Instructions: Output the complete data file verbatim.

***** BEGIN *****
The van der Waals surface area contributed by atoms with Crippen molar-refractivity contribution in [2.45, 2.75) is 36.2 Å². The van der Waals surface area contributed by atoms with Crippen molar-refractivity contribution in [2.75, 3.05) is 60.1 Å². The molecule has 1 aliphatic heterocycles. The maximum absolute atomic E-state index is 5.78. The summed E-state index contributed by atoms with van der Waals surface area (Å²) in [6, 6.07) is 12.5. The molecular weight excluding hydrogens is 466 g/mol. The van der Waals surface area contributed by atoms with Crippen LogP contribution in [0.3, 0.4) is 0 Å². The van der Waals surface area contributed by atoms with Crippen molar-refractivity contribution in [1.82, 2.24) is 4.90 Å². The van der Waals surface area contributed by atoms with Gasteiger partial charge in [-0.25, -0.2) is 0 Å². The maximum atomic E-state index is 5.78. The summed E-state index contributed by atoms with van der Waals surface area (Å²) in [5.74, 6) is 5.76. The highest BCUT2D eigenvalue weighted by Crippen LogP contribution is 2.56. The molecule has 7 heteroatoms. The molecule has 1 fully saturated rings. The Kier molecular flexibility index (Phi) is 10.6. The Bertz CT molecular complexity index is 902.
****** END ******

The van der Waals surface area contributed by atoms with Crippen molar-refractivity contribution in [2.45, 2.75) is 36.2 Å². The van der Waals surface area contributed by atoms with Crippen molar-refractivity contribution in [2.75, 3.05) is 60.1 Å². The molecule has 1 aliphatic heterocycles. The maximum absolute atomic E-state index is 5.78. The summed E-state index contributed by atoms with van der Waals surface area (Å²) in [6, 6.07) is 12.5. The molecular weight excluding hydrogens is 466 g/mol. The van der Waals surface area contributed by atoms with Crippen LogP contribution in [0.3, 0.4) is 0 Å². The van der Waals surface area contributed by atoms with Crippen molar-refractivity contribution in [1.82, 2.24) is 4.90 Å². The van der Waals surface area contributed by atoms with Gasteiger partial charge in [-0.25, -0.2) is 0 Å². The maximum atomic E-state index is 5.78. The summed E-state index contributed by atoms with van der Waals surface area (Å²) in [5.74, 6) is 5.76. The highest BCUT2D eigenvalue weighted by Crippen LogP contribution is 2.56. The molecule has 7 heteroatoms. The molecule has 1 fully saturated rings. The Kier molecular flexibility index (Phi) is 10.6. The Bertz CT molecular complexity index is 902.